Review: Activities at Heguru and how to conduct home practice

Saturday, October 29, 2016

Did you know that to encourage creativity in children, you could draw with your eyes closed/ draw with your non-dormant hand/ encourage your child to be bored/ daydream/ engage in word games? Well, those sound simple enough but to go a step further and to stretch that right brain, we have been attending Heguru at Citysquare mall. A centre which encourages right brain training. I believe through such training, I am igniting creativity which will be useful in his future. Right brain education opens neural pathways and it is best to be completed by age ten. Through this programme, I am not hoping that my child will become an overnight genius but the constant inputting will enable him to absorb new information quickly and easily. This has been quite apparent from my observation of Small K who is like a sponge! During each lesson, there would be over 30 activities done. Excellent deal to condense the week's worth of learning into just one lesson isn't it? Something which, if left to me, would not have been achieved in a mere 1 hour. I will be sharing with you the activities in two parts. There are simply too many to squeeze into one post! I will also share with you how we DIY at home to complement our right brain training. After all, the child would benefit more if we are able to follow through with home practice. So without further ado, here are some of the activities: 

1) Math
What's included: Abacus; Dots Programme; Multiplication table; Addition Table; Dot Bar; Nummer Kaisten; Number memorisation; Perfect Intuition 

The Dots programme introduces the concept of quantity and sequencing. We are familiar with some aspects of this. The Dots programme is very much similar with The Shichida 63 Dots programme and the Doman Method of teaching Math. They all have the same rationale which is that it is to help he child in mental calculation using dot imaging or intuition. Back when Big K was about 3yo, I had used this method and was pleasantly surprised by its results. We are able to conduct this training at home back then using pre-packed cards and was supposed to do it every single day without fail. However, as a busy mom, most would know that this isn't possible and we would end up missing some days. Hence, I am really thankful that the dot programme is included in Heguru and that Small K is able to benefit from it. 

The Dot Bar is another aspect of Heguru which is unique. This is used to complement the Dots programme. Each time, the trainer would demonstrate a few concepts like addition and subtraction using grids and dots. As we are in the toddler class, typically a 3 by 3 grid or a 5 by 5 grid would be used.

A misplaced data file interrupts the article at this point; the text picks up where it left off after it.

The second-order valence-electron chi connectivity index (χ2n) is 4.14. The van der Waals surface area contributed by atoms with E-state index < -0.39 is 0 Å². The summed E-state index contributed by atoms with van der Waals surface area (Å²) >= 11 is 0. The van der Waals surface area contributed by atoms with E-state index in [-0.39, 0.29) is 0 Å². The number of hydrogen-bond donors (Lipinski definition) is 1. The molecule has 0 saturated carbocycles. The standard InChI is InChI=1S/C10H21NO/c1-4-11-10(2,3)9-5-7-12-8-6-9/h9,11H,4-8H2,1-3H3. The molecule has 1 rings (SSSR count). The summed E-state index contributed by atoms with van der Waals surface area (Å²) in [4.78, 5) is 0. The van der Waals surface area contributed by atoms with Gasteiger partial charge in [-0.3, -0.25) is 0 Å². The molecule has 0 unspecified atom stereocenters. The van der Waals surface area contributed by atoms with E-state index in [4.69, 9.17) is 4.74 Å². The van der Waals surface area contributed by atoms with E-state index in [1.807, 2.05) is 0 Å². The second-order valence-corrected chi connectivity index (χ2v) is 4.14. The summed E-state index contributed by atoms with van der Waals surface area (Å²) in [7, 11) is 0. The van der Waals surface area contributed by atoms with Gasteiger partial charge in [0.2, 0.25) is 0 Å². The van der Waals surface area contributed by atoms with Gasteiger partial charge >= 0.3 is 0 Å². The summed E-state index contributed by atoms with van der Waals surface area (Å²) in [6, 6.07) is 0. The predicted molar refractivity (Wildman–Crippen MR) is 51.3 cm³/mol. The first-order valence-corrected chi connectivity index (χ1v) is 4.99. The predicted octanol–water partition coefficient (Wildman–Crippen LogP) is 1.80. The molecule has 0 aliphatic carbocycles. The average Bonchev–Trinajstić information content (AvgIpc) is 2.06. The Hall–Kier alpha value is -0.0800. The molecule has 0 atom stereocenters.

I managed to DIY something similar at home using a magnetic board and round magnets bought from Daiso. 

The Nummer Kaisten is an in-house manipulative which allows children to learn mental arithmetic in a visual way. Concepts of addition and subtraction is demonstrated here.

Abacus training is used at almost every lesson. At this stage, the giant abacus is used to teach the child how to count. From counting in ones, to counting in tens, the abacus is a great tool to capture attention. In fact, Small K loves it so much that I frequently caught him "teaching himself" using the small abacus we have at home!

Number memorisation
At the very beginning, this is my most hated activity. Yup! You heard right! I actually dislike something in the class! Why? Because sleep-deprived mommy here has to be attentive and try her best to memorise a string of numbers in a mere few seconds! I found it really tough to recall a long string of numbers, but strangely, after a few terms of training, I actually found myself pretty good at it! Acing it most of the time! So how is the child involved for this activity you ask? We basically have to whisper the number to the child. In time to come, the child will use his peg memory (which will be discussed later) concept to link up with the numbers and be able to recite them out. For now, Small K has wowed me by being able to say out the last digit once in a while. He isn't able to write out the numbers as yet, but I think to be able to say out the last digit, whether it is by a stroke of luck or not, is amazing!

Apart from the above, Heguru also strives to introduce concepts like mass, volume and density through interesting experiments. At a young age, children are inclined to learn visually, hence, such presentation of concepts will benefit the child tremendously.